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The 15 Best Beaches in the Philippines [2023]

Amar Hussain's image
Amar Hussain
Amar Hussain's image

Amar Hussain

Senior Content Contributor

788 Published Articles

Countries Visited: 63U.S. States Visited: 9

Amar is an avid traveler and tester of products. He has spent the last 13 years traveling all 7 continents and has put the products to the test on each of them. He has contributed to publications incl...
Edited by: Keri Stooksbury
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Keri Stooksbury


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With years of experience in corporate marketing and as the executive director of the American Chamber of Commerce in Qatar, Keri is now editor-in-chief at UP, overseeing daily content operations and r...

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The Philippines is an extremely diverse country of thousands of islands, each with its unique culture and characteristics. Since each beach is so different, any number of them has the possibility of being suitable for your needs or not quite what you’re looking for.

Whether you’re planning a honeymoon or a trip with friends, this list will give you all the essential information you need to know to narrow down your options. So get ready to dive into the best beaches in the Philippines you should consider before you visit.

Map of the 15 Best Beaches in the Philippines

The 15 Best Beaches in the Philippines

1. Alona Beach, Panglao Island

Alona Beach Panglao Island
Image Credit: Toa Heftiba via Unsplash

Alona Beach is a popular beach destination among both locals and tourists. Its proximity to the Bohol-Panglao International Airport (TAG) makes it a great place to start your Philippines vacation.

Since the beach is close to the airport, you will hear planes overhead occasionally. However, they’re usually not too intrusively loud, and there are plenty of other benefits to this beach that outweigh that one setback.

It’s covered in soft white sand and is lined with trees and cliffs in some sections, which help you immerse yourself in the tropical ambiance. There are a number of shops and reasonably-priced eateries nearby to make your day by the water even more comfortable.

The beach is also popular for its nightlife. The local restaurants attract plenty of people, so there’s a lively atmosphere even after the sunsets. It’s also suitable for people traveling with younger children.

2. Apo Island

Apo Island
Image Credit: Cris Tagupa via Unsplash

Apo Island is a small body of land that spans just 183 acres. However, despite its small size, it’s one of the best coastal spots in the Philippines, especially for nature lovers. Part of the island’s shores is part of the Apo Island Marine Reserve, which helps preserve the natural habitat of the sea life that lives around the shores.

If you decide to trek over to this part of Apo Island, you can even take part in a snorkeling excursion that lets you swim with sea turtles and fish around the nearby coral reef. While the coral gardens are easily what the island is most known for, it also offers a relaxing place to unwind on the sand.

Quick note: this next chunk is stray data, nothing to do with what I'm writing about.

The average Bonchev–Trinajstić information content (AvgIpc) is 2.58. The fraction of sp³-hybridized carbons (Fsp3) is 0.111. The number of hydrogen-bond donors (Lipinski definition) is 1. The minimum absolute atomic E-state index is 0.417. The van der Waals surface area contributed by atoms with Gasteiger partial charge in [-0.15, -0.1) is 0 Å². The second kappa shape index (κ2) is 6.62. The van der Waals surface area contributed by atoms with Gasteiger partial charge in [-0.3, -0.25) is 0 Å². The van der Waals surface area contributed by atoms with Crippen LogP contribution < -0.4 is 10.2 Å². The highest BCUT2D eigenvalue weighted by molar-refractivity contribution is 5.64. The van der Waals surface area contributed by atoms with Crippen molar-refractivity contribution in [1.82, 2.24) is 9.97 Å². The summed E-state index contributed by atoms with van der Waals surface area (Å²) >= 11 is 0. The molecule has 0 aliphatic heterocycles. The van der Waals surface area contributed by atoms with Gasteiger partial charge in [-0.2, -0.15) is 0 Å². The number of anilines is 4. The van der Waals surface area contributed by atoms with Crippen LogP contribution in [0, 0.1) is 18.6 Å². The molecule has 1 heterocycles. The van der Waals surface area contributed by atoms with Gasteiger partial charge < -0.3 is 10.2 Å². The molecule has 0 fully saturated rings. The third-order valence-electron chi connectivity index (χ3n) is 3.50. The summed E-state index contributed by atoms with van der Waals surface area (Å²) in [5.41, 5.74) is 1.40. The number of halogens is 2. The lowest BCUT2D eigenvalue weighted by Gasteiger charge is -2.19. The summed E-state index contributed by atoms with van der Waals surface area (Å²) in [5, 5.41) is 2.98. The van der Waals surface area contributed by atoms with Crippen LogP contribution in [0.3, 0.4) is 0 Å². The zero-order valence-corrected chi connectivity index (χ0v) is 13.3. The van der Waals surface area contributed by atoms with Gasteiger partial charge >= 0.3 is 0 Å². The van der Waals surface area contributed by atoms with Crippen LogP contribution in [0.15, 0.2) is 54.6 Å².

Hot Tip:

If you’re traveling with young kids, they may not be able to partake in any of the diving, but the water is shallow near the sand.

3. Bounty Beach, Malapascua

Bounty Beach Malapascua
Image Credit: Matt Kieffer via Flickr (license)

If you’re staying on the Malapascua island, you’ll likely end up at Bounty Beach. Due to the large number of hotels located around this shore, it’s a popular spot among tourists. However, you don’t have to worry about crazy crowds. If you venture onto the sands in the morning, you can usually get some peace and quiet before other people start to file in for the day.

If you’re an extrovert, this is also a great place to meet and mingle with people from around the world. Since this is a highly trafficked tourist area, there are also nearby amenities, such as restaurants and restrooms, to make your day by the water comfortable.

The beach is quite long, taking up much of the island’s southern portion. The water is also shallow and clean, which is perfect for swimming and diving.

4. Cape Engaño, Palaui Island

Cape Engano
Image Credit: Yvette Tan via Wikimedia Commons (license)

Cape Engaño is known for its landscape, largely made up of lush greenery, white sand, and clear blue water. This part of Palaui Island has multiple beach spots, mainly centered around its lighthouse.

While it’s a great place to stay close to land by wading and swimming in the shallow waters near shore, it’s even better for snorkeling. You don’t have to venture too far to find the coral reefs that help protect the shore from open waters and natural debris.

Since the water is clear, you can get some one-of-a-kind pictures if you have an underwater camera. If you’d prefer to stay dry or the weather isn’t ideal for swimming, you can explore the paths around the shore and even check out the Engaño Lighthouse. Its elevated location allows you the chance to get a great panoramic view of the horizon.

5. Cloud 9, Siargao

Cloud 9 Siargao
Image Credit: Joel Vodell via Unsplash

Cloud 9 isn’t just one of the best surfing areas in the Philippines but the entire world. Waves here are consistent, and it’s prone to large swells that draw surfers from around the globe.

You don’t have to be an expert surfer in order to have fun here, though. Surf lessons are offered, and the waves in some areas tend to be a little tamer for people just trying out the sport. For the best waves, make sure you visit between September and November, though the water is rarely completely calm and still here.